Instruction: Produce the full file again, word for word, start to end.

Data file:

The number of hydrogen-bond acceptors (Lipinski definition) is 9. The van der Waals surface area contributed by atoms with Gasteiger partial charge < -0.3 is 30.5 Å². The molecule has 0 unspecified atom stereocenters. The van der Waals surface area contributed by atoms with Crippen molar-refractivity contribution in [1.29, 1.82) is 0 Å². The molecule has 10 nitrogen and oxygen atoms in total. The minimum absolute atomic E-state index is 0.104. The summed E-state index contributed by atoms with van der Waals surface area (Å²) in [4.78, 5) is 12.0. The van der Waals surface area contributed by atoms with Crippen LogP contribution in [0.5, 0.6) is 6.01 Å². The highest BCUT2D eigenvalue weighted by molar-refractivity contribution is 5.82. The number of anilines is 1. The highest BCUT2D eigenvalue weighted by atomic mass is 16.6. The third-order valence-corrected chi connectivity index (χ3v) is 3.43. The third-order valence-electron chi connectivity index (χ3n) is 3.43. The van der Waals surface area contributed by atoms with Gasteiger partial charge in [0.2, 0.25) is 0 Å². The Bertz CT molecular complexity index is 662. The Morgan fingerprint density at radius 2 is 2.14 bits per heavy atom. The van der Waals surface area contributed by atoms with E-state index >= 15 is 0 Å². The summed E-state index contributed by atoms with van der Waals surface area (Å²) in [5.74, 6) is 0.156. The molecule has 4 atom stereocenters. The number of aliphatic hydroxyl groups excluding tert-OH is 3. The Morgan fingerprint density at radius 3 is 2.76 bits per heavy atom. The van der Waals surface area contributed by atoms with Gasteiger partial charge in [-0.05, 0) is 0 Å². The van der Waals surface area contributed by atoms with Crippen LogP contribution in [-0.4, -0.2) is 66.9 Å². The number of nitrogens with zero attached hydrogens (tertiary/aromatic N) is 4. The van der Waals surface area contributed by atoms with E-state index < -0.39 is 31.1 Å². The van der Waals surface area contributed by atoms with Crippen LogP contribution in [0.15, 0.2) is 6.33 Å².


The number of hydrogen-bond acceptors (Lipinski definition) is 9. The van der Waals surface area contributed by atoms with Gasteiger partial charge < -0.3 is 30.5 Å². The molecule has 0 unspecified atom stereocenters. The van der Waals surface area contributed by atoms with Crippen molar-refractivity contribution in [1.29, 1.82) is 0 Å². The molecule has 10 nitrogen and oxygen atoms in total. The minimum absolute atomic E-state index is 0.104. The summed E-state index contributed by atoms with van der Waals surface area (Å²) in [4.78, 5) is 12.0. The van der Waals surface area contributed by atoms with Crippen LogP contribution in [0.5, 0.6) is 6.01 Å². The highest BCUT2D eigenvalue weighted by molar-refractivity contribution is 5.82. The number of anilines is 1. The highest BCUT2D eigenvalue weighted by atomic mass is 16.6. The third-order valence-corrected chi connectivity index (χ3v) is 3.43. The third-order valence-electron chi connectivity index (χ3n) is 3.43. The van der Waals surface area contributed by atoms with Gasteiger partial charge in [0.2, 0.25) is 0 Å². The Bertz CT molecular complexity index is 662. The Morgan fingerprint density at radius 2 is 2.14 bits per heavy atom. The van der Waals surface area contributed by atoms with E-state index >= 15 is 0 Å². The summed E-state index contributed by atoms with van der Waals surface area (Å²) in [5.74, 6) is 0.156. The molecule has 4 atom stereocenters. The number of aliphatic hydroxyl groups excluding tert-OH is 3. The Morgan fingerprint density at radius 3 is 2.76 bits per heavy atom. The van der Waals surface area contributed by atoms with Gasteiger partial charge in [-0.05, 0) is 0 Å². The van der Waals surface area contributed by atoms with Crippen LogP contribution in [-0.4, -0.2) is 66.9 Å². The number of nitrogens with zero attached hydrogens (tertiary/aromatic N) is 4. The van der Waals surface area contributed by atoms with E-state index < -0.39 is 31.1 Å². The van der Waals surface area contributed by atoms with Crippen LogP contribution in [0.15, 0.2) is 6.33 Å².